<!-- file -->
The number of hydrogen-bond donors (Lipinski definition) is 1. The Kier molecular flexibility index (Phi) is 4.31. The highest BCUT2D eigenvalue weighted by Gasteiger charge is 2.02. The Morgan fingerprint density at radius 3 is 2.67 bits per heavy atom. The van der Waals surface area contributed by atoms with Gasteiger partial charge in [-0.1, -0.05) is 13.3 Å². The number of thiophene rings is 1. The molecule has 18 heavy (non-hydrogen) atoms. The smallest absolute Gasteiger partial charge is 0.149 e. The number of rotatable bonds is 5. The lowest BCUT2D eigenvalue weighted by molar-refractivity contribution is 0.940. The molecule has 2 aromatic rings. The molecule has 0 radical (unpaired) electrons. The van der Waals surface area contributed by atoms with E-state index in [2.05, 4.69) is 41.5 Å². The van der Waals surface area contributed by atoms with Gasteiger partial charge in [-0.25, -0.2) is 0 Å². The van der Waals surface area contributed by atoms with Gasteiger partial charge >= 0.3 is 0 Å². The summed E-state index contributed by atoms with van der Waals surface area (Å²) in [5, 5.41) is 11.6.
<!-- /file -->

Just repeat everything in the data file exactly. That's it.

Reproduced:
The number of hydrogen-bond donors (Lipinski definition) is 1. The Kier molecular flexibility index (Phi) is 4.31. The highest BCUT2D eigenvalue weighted by Gasteiger charge is 2.02. The Morgan fingerprint density at radius 3 is 2.67 bits per heavy atom. The van der Waals surface area contributed by atoms with Gasteiger partial charge in [-0.1, -0.05) is 13.3 Å². The number of thiophene rings is 1. The molecule has 18 heavy (non-hydrogen) atoms. The smallest absolute Gasteiger partial charge is 0.149 e. The number of rotatable bonds is 5. The lowest BCUT2D eigenvalue weighted by molar-refractivity contribution is 0.940. The molecule has 2 aromatic rings. The molecule has 0 radical (unpaired) electrons. The van der Waals surface area contributed by atoms with E-state index in [2.05, 4.69) is 41.5 Å². The van der Waals surface area contributed by atoms with Gasteiger partial charge in [-0.25, -0.2) is 0 Å². The van der Waals surface area contributed by atoms with Gasteiger partial charge >= 0.3 is 0 Å². The summed E-state index contributed by atoms with van der Waals surface area (Å²) in [5, 5.41) is 11.6.